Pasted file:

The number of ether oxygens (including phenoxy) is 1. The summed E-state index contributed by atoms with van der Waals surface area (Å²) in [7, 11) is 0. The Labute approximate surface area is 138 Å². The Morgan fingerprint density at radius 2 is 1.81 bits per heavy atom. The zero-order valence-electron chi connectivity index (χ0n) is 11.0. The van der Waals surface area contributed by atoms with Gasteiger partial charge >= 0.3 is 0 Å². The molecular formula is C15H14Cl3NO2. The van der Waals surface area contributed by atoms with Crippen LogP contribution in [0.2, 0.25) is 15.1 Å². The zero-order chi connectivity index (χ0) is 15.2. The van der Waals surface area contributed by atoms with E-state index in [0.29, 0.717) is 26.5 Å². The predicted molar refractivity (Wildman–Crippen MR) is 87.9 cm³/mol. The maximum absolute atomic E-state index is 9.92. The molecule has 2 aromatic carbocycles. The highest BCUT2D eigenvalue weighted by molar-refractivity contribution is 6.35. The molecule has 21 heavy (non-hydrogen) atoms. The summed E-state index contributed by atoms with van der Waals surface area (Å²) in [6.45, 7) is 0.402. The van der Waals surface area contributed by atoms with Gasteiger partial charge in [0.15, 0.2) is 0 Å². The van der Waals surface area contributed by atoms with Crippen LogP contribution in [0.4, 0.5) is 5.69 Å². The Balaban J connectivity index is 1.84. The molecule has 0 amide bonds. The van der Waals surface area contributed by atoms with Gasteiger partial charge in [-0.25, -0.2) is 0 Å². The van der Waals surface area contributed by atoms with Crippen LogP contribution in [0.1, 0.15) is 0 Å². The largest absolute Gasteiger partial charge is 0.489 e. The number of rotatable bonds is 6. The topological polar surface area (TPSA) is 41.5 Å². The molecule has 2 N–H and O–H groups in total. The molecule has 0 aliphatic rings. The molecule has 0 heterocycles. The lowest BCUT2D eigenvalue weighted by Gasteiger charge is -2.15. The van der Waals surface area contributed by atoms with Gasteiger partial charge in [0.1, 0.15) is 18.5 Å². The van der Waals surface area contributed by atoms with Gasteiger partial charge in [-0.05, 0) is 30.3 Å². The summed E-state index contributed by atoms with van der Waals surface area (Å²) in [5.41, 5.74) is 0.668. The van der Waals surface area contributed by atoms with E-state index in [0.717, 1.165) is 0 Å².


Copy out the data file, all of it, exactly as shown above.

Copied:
The number of ether oxygens (including phenoxy) is 1. The summed E-state index contributed by atoms with van der Waals surface area (Å²) in [7, 11) is 0. The Labute approximate surface area is 138 Å². The Morgan fingerprint density at radius 2 is 1.81 bits per heavy atom. The zero-order valence-electron chi connectivity index (χ0n) is 11.0. The van der Waals surface area contributed by atoms with Gasteiger partial charge >= 0.3 is 0 Å². The molecular formula is C15H14Cl3NO2. The van der Waals surface area contributed by atoms with Crippen LogP contribution in [0.2, 0.25) is 15.1 Å². The zero-order chi connectivity index (χ0) is 15.2. The van der Waals surface area contributed by atoms with E-state index in [0.29, 0.717) is 26.5 Å². The predicted molar refractivity (Wildman–Crippen MR) is 87.9 cm³/mol. The maximum absolute atomic E-state index is 9.92. The molecule has 2 aromatic carbocycles. The highest BCUT2D eigenvalue weighted by molar-refractivity contribution is 6.35. The molecule has 21 heavy (non-hydrogen) atoms. The summed E-state index contributed by atoms with van der Waals surface area (Å²) in [6.45, 7) is 0.402. The van der Waals surface area contributed by atoms with Gasteiger partial charge in [0.15, 0.2) is 0 Å². The van der Waals surface area contributed by atoms with Crippen LogP contribution in [0.4, 0.5) is 5.69 Å². The Balaban J connectivity index is 1.84. The molecule has 0 amide bonds. The van der Waals surface area contributed by atoms with Gasteiger partial charge in [-0.25, -0.2) is 0 Å². The van der Waals surface area contributed by atoms with Crippen LogP contribution in [0.1, 0.15) is 0 Å². The largest absolute Gasteiger partial charge is 0.489 e. The number of rotatable bonds is 6. The topological polar surface area (TPSA) is 41.5 Å². The molecule has 2 N–H and O–H groups in total. The molecule has 0 aliphatic rings. The molecule has 0 heterocycles. The lowest BCUT2D eigenvalue weighted by Gasteiger charge is -2.15. The van der Waals surface area contributed by atoms with Gasteiger partial charge in [0.1, 0.15) is 18.5 Å². The van der Waals surface area contributed by atoms with Gasteiger partial charge in [-0.05, 0) is 30.3 Å². The summed E-state index contributed by atoms with van der Waals surface area (Å²) in [5.41, 5.74) is 0.668. The van der Waals surface area contributed by atoms with E-state index in [0.717, 1.165) is 0 Å².